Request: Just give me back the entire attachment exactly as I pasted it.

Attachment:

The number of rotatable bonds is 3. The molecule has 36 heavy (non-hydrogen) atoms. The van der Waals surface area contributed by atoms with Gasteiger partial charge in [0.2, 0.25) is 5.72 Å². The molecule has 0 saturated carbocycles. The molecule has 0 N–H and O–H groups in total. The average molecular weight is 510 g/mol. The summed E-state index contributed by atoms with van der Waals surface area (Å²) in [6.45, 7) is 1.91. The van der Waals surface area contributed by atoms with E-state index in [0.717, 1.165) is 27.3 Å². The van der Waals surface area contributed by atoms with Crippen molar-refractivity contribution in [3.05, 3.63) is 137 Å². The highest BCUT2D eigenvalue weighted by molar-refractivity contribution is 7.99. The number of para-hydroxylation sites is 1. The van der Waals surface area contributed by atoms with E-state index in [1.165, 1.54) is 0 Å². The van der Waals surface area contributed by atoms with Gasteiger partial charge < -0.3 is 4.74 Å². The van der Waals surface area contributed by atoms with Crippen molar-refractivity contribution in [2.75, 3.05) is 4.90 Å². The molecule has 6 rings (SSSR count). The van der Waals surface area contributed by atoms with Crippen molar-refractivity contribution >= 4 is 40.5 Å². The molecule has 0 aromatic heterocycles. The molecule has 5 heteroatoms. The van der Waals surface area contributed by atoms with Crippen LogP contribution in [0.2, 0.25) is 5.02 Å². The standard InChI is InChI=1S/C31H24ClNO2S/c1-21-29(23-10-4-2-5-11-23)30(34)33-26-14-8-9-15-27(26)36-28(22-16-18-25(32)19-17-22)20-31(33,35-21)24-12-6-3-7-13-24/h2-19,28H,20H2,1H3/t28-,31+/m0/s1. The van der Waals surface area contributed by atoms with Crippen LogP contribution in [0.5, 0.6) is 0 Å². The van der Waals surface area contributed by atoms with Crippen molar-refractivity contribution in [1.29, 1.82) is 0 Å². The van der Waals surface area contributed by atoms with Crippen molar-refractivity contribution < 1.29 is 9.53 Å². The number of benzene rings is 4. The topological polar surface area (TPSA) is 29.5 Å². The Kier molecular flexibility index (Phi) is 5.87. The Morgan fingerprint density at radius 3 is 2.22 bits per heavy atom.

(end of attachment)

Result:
The number of rotatable bonds is 3. The molecule has 36 heavy (non-hydrogen) atoms. The van der Waals surface area contributed by atoms with Gasteiger partial charge in [0.2, 0.25) is 5.72 Å². The molecule has 0 saturated carbocycles. The molecule has 0 N–H and O–H groups in total. The average molecular weight is 510 g/mol. The summed E-state index contributed by atoms with van der Waals surface area (Å²) in [6.45, 7) is 1.91. The van der Waals surface area contributed by atoms with E-state index in [0.717, 1.165) is 27.3 Å². The van der Waals surface area contributed by atoms with Crippen molar-refractivity contribution in [3.05, 3.63) is 137 Å². The highest BCUT2D eigenvalue weighted by molar-refractivity contribution is 7.99. The number of para-hydroxylation sites is 1. The van der Waals surface area contributed by atoms with E-state index in [1.165, 1.54) is 0 Å². The van der Waals surface area contributed by atoms with Gasteiger partial charge < -0.3 is 4.74 Å². The van der Waals surface area contributed by atoms with Crippen molar-refractivity contribution in [2.75, 3.05) is 4.90 Å². The molecule has 6 rings (SSSR count). The van der Waals surface area contributed by atoms with Crippen molar-refractivity contribution >= 4 is 40.5 Å². The molecule has 0 aromatic heterocycles. The molecule has 5 heteroatoms. The van der Waals surface area contributed by atoms with Crippen LogP contribution in [0.2, 0.25) is 5.02 Å². The standard InChI is InChI=1S/C31H24ClNO2S/c1-21-29(23-10-4-2-5-11-23)30(34)33-26-14-8-9-15-27(26)36-28(22-16-18-25(32)19-17-22)20-31(33,35-21)24-12-6-3-7-13-24/h2-19,28H,20H2,1H3/t28-,31+/m0/s1. The van der Waals surface area contributed by atoms with Crippen LogP contribution in [0.5, 0.6) is 0 Å². The van der Waals surface area contributed by atoms with Crippen molar-refractivity contribution in [1.29, 1.82) is 0 Å². The van der Waals surface area contributed by atoms with Crippen molar-refractivity contribution < 1.29 is 9.53 Å². The number of benzene rings is 4. The topological polar surface area (TPSA) is 29.5 Å². The Kier molecular flexibility index (Phi) is 5.87. The Morgan fingerprint density at radius 3 is 2.22 bits per heavy atom.